A pal of mine tried to make a move on my freezer the other day. He spent a lot more time turkey hunting than he spent crappie fishing last spring and he was out of fillets, though still hungry for them. I showed no mercy.
"Go fish now," I told him. "Avoid the spring rush. The mobs. The boat flotillas." I don't know if I convinced him, but I did manage to keep my stash of crappie fillets intact, although I did notice it was getting low. That's easy enough to fix, however; crappies are quite willing to bite in the cold.
Once the big chill sets in, crappies
begin sliding offshore and into deeper water in the North. Basically, they
retreat to the mouths of creek arms or large bays, but their winter deep-water hunting grounds vary with the type of lake or reservoir. In bodies of water whose main structure is a river channel with secondary channels off it, they'll be right on the drop or down in the channel. Ledges with steep drops are favorite hangouts in other waters, as are deep holes in bays, along with deep flat areas. A favored winter depth in lakes I've fished around the country
is 30 feet. Fish could be 10 feet or so to either side of this magic mark. You'll often discover cold-weather crappies hunting minnows where the preferred depth pushes toward shore adjacent to deep-water points, humps or bars rather than on the structure.
THE SOUTHERN BITE
In the balmy South, however, weather changes aren't so dramatic and there's usually a late fall bite that might not be deep at all.
In many natural lakes
and highland reservoirs south of the Mason-Dixon Line, crappies hunt on flats and humps partway into major creek arms. They might be as shallow as 7 or 8 feet. They might also chase minnows in stump fields that are even shallower. What they're mainly looking for are surface-oriented, end-of-summer bait schools.
The same thing occurs in shallow, flat-country lakes down South, although such waters are affected sooner by cold weather. If a fairly large river feeds a flatland reservoir, however, you can still find good fishing after the first cold snap in
relatively shallow water. Head for
areas 10 to 15 feet deep up primary tributaries. Pools with easy slopes near inside river bends are usually the ticket in such man-made lakes.
STRAIGHT DOWN AND SLOW
Vertical fishing and snail-paced controlled drifting or trolling are the two tactics that'll put slab specks in your boat once you've located schools. To find crappies in deep water, watch the sonar and look for the groups of blips with telltale bait clouds above them. Then work the school vertically with tandem jigs or a tandem jig-and-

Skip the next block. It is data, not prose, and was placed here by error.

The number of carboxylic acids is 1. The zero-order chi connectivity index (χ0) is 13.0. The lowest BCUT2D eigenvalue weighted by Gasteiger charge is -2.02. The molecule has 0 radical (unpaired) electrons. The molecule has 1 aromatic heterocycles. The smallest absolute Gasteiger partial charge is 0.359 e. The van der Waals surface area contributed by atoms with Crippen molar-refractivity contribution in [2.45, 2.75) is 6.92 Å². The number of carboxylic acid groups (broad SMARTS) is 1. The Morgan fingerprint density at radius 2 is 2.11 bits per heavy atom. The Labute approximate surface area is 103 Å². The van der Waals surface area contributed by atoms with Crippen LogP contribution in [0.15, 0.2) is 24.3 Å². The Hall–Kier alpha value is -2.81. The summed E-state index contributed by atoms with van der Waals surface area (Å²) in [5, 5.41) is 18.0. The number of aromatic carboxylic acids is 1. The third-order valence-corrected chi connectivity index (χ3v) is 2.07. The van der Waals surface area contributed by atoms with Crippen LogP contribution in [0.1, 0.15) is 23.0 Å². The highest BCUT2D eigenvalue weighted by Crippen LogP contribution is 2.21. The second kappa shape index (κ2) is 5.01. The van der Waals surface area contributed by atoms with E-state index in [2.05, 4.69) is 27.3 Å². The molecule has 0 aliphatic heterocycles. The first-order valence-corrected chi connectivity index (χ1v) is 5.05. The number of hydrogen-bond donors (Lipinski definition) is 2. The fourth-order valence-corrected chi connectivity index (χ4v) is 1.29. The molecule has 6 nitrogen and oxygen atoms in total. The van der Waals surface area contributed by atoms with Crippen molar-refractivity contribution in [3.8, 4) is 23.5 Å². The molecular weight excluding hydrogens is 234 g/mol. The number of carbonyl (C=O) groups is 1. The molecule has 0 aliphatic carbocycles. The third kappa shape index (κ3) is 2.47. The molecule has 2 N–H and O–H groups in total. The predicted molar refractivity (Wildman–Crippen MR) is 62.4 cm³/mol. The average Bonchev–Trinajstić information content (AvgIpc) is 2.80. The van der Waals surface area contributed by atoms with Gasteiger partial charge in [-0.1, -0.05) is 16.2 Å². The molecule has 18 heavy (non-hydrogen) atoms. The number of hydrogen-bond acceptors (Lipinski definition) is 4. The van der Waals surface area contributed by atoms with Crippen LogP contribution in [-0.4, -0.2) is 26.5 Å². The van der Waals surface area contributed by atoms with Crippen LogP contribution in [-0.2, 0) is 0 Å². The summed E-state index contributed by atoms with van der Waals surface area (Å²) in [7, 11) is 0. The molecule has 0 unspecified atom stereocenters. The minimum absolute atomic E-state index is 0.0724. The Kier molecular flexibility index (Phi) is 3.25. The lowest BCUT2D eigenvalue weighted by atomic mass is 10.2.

minnow rig. Keep your offerings
subtly swimming just over the school, tempting the fish to come up. Aggressively dropping lures or baits into the school is usually far less successful in winter. Even when it is successful, a hooked fish fighting through the school can scare off the whole bunch.
THE MORE, THE MERRIER
Then there's the multi-rod approach. The first time I saw W.T. "Snake" Womble in his boat at Jack Wingate's Lunker Lodge at Lake Seminole,
my impression was of a giant spider
at home in its web. Womble was a
pioneer in what has become known as "spider rigging" among crappie fans.
Variations are many, but Womble's setup consists of a skeletal framework fitted in the bow area of his johnboat just inside the trolling motor. Rod holders are attached to the frame. In full battle array, nine guide-fitted telescopic poles, each 17 feet long, are fanned out in front of the angler. The port and starboard gunwales also are fitted with holders, the poles adjusted to be somewhat shorter than the bow rigs. An electric motor is in the stern. The primary power is one of those
Go-Devil motors that can get through most everything. With all poles out, Snake can fish about a 38-foot swath.
Crappie tournament anglers use
spider rigging to work fish suspended shallow in winter. Anglers fish baits and ultralight jigs at varying depths
using color-coded slip floats to indicate depth settings. Spider rigging works in winter as well, once fish are found.
Some multi-rod crappie specialists pass on spidering and fish all their rods from one side of the boat. In this case the primary electric motor is mounted on the side of the boat near the stern. The boat is moved along structure such as drop-offs slowly and more or less sideways. Roger Gant,
a guide on Tennessee's Pickwick Lake, has fine-tuned this approach.
Gant uses bait-casting reels for
precise line-stripping depth control. A piece of tape marks 15 inches up his rod butts and that's how he measures out line. Though ultralight jigs are his choice when fishing shallower water, most cold-weather crappie aficionados I know go to larger Â¼-ounce baits in the cold. You only need to look at a crappie's big mouth to realize that the fish have no trouble inhaling a larger lure. Heavier baits go deep faster and make control in wind far easier. The trick is to fish them subtly with no
jigging and allow the natural motion of the boat and waves to impart
action. Keep your poles or rods in their holders put watch them closely. If a rod dips once, set the hook instantly or you'll be too late.
If your sounder shows fish spread out over a flat rather than suspended, make sure your baits are cruising just off bottom.
One more trick: If you haven't found crappie schools in the logical places, look for some deep water around pilings of boathouses or a drop-off at a boat ramp and give those waters a try. Such spots often hold crappies well into the cold-water
season. Because you won't have to travel so far, you'll save money on gasoline and avoid a chapped face in the bargain.